Woolshed Falls is best viewed in early summer, or a day or two after rain in late summer and autumn. I realise this timing is quite prescriptive,
but under these conditions Woolshed Falls will still be gushing, however the flow will be low enough to clamber over the upstream cascades
and maybe even to the pool downstream. At these times you can walk right alongside the falls on bare rock and watch the arc of water spray
out into the air right in front of you. Access to the falls is quite unrestricted, which is refreshing in this day and age of risk management
to the lowest common denominator. Do not ignore the risks entirely - if you are bringing kids along, as the warning signs say at the falls,
keep a very close eye on them, otherwise they might end up washed downstream to El Dorado. Under low flow conditions you can also follow the
creek to the top of the cascades to view one of the vertical cuts in the bedrock from past gold mining.
After heavy rain this interesting detail upstream is lost and the falls tend to drown out to become more of a large rapid than a waterfall.
Still worth seeing, but not as intricate, complex or interactive.
There is a viewing platform located high above the downstream pool with a good overview of the falls. There is also a short walking track
from the car park to a very long cut through the rock perpendicular to the main creek, which is a further remnant
of past gold mining.
An information board provides details of the history of these rock cuttings and how they were contructed. If you are
taking a gold mining tour of the area, make sure Woolshed Falls is on your list.
Here is a video of the falls, at dusk in late Autumn when the falls were flowing well but you could still jump across the rivulets
upstream to cross the falls without getting your feet wet:
Your Seasonal Guide:
|Reliable flow all year except during summer/autumn in drought years. Visit in early summer, or a
day or two after rain in late summer and autumn for good flow over the falls but not enough to stop you from scrambling
amongst the cascades upstream.
||Visit from midday onwards to see sunlight bouncing off the falls. Just before dusk you will see the rocks
changing colour. Avoid early morning dew or wet days to avoid slipping over in the cascades upstream.|
Other Essential Information:
Chiltern-Mt Pilot National Park, McFeeters Road, Beechworth, 290 km (approx. 3 hr 10 minute drive) north-east of the Melbourne CBD.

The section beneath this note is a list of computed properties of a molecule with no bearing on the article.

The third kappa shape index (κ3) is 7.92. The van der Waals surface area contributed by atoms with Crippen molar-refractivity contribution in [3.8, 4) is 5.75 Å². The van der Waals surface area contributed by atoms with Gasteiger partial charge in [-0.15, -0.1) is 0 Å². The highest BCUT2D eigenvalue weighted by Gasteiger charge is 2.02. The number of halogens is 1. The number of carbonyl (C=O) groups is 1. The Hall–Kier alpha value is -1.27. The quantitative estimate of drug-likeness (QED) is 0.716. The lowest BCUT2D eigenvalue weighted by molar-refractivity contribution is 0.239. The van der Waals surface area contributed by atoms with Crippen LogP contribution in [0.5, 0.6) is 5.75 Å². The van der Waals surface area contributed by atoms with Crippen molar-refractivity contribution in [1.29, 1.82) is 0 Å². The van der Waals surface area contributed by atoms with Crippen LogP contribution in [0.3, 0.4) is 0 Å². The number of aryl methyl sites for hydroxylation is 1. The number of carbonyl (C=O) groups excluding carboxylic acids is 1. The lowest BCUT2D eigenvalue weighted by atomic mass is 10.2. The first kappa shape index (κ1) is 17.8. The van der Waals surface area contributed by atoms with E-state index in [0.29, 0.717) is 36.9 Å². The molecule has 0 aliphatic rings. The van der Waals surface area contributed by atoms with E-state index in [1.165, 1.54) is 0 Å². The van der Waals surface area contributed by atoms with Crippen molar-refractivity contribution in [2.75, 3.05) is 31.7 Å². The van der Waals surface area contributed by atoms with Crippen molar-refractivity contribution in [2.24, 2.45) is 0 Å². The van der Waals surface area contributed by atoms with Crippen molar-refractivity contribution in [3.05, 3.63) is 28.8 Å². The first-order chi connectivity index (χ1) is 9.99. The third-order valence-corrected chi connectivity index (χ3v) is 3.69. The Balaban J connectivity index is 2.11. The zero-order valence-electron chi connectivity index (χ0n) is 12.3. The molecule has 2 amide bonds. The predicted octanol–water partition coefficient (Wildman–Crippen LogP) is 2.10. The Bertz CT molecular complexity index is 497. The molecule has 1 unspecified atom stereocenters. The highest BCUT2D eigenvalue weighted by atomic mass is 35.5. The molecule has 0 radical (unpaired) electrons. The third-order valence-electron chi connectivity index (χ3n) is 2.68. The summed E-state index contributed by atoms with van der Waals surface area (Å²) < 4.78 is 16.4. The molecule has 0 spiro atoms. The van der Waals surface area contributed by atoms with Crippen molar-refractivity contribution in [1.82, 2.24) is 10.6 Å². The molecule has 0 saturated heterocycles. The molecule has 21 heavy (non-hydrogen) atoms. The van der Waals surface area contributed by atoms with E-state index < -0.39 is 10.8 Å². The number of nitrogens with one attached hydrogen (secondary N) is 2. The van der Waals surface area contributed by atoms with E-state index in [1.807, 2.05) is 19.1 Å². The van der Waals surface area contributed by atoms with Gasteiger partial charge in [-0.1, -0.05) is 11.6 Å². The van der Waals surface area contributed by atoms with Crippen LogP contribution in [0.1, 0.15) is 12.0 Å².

From the Beechworth town centre, head out along Ford St, which then becomes Sydney Road and then the Beechworth-Wodonga Road.
A few minutes outside of town, turn left along the Beechworth-Chiltern Road and then left again down McFeeters Road to the park entry. These
last two turns are signposted to the falls. From Melbourne, the quickest route is via the Hume Hwy.
2-10 m, depending on flow conditions
The main section of the falls is a near vertical drop, with cascades directly above over a length of around 20 m.
Swimming available at the falls:
Order the Guide to Freshwater Swimming Holes in Victoria
for more information.
Car park, toilets, picnic tables, woodfire barbecues (BYO firewood), information boards
Appeared to be always open, but there is a lockable gate on the entry road
No pets, no firearms, no fossicking, no bins so take your rubbish home with you
There is no camping available at Woolshed Falls but there are several free camping spots further upstream along
Reedy Creek, the first of which is around 5 km to the north-west of the falls. If you are plannig to stay overnight
in the area and don't want to camp in the bush, you can try
accommodation in nearby Beechworth
a beautiful historic town which is around 6 km south of the falls.
Nearby attractions: Lake Sambell
Before you head out, make sure to read the
waterfall safety information
The marker indicates the approximate location of the car park next to the falls.
Change of Conditions:
As at 1 December 2016, the managing authority has a general warning throughout the Chiltern-Mt Pilot National Park that
"visitors are advised to be aware of increased risk of tree fall in the park due to above average seasonal rainfall".
I am not currently aware of any other change of conditions reported at this site by the managing authority, or by visitors to this website.
If you are visiting this waterfall and have any further updates on any change of conditions, let me know via the comment form below.
If you would like to leave a comment about this waterfall, please fill in the comment box below.
I'm particularly interested in your experiences after visiting, and any changes in conditions, etc.
Make sure you let me know whether you consent to having your comments published on this website.
© Brad Neal 2016. All rights reserved. This work is not to be sampled,
copied, modified, adapted or reused for commercial purposes without the written consent of the author.